This memo describes the ASCE Geotechnical Meeting that took place at the Crown Plaza on October 1, 2014
Figure 1 shows a schematic representation of the PSInSAR approach.
This memo describes the ASCE Geotechnical Meeting that took place at the Crown Plaza on October 1, 2014.
Bruce Macdonald from Tre Canada presented a lecture about InSARTM technology his firm uses to measure surface Deformation. Interferometric synthetic aperture radar, abbreviated InSAR or IfSAR, is a radar technique used in geodesy and remote sensing. He began the lecture with a image of a satellite that orbits the earth. The satellite is position at one place, a point on the earth’s meridian. It gathers information. The earth rotates.
DInSARTM is differential InSARTM. DInSARTM has a precision in Centimeters. It is capable of gathering information of a 3m x 3m earth surface. Previous image provides 2321/Km2 points density. The new image provides 17,000/Km2 resolution. As advertised on the http://treuropa.com/technique/squeesar/ website, SqueeSARTM has identified many more ground points. This increases the overall understanding of surface displacement occurring in an area of interest. SqueeSARTM uses algorithm that offers significantly increased coverage of ground points especially over non-urban areas.
Tre Canada mines the data from different government agency satellites. The satellites are not their own. However, obtaining the data and correlating the data to the specific client need is a highly time consuming and technically difficult task. Deformation of the earth surface is a serious issue for the environment and the safety of the community. Oil companies have to be monitored by the government to meet the safety standards as they mine the surface of the earth which causes deformation. This technology is also used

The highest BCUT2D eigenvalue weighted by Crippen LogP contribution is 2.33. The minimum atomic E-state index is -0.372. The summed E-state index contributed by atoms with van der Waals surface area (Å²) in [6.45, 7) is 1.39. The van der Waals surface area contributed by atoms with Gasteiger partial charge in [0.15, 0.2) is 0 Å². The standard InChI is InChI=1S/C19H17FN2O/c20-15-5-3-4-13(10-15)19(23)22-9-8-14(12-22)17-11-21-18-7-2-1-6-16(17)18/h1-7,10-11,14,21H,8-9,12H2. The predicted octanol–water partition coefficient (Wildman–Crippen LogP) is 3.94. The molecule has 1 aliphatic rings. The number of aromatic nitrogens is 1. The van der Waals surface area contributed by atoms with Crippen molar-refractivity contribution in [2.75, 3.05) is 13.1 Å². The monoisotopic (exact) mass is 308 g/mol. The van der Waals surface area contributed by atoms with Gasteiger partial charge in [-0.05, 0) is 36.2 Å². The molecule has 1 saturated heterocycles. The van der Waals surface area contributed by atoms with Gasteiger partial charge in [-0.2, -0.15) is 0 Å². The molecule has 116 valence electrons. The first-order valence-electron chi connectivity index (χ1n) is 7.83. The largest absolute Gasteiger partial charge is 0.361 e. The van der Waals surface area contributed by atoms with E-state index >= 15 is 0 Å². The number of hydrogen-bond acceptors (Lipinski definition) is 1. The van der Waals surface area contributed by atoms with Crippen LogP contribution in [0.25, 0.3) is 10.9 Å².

to monitor landslide activities hazardous areas. The whole country of Italy has been monitored by satellites for their frequent and ongoing land deformation, inventory of existing cases of landslides and stabilizing program monitoring.
I learned a great deal of information during Bruce’s presentation. Improvements are rapid. TRE introduced SqueeSARTM in 2010. There are companies that mine these free satellite data to make a great profit. The cost for monitoring a small plot of land of 3m x 3m can in as much as $100,000 USD. The data needs to be processed. Alogorithms are used to make sense of the data and organized into coherent presentations that are useful to the client.
The field of GIS and satellite imaging is fascinating. The presentation display multi disciplines and techniques. There is a bit of math in the algorithms, a bit of geography, surveying, environmental, geotechnical and business. Engineering field is comprehensive and complex. Computer technology has provided new techniques to better understand the planet earth. The future will benefit more from these improvements and hopefully lower the costs of these satellite monitoring to provide us information for studying the earth’s surface and provide a safer living environment.
Attachment A – Figure 1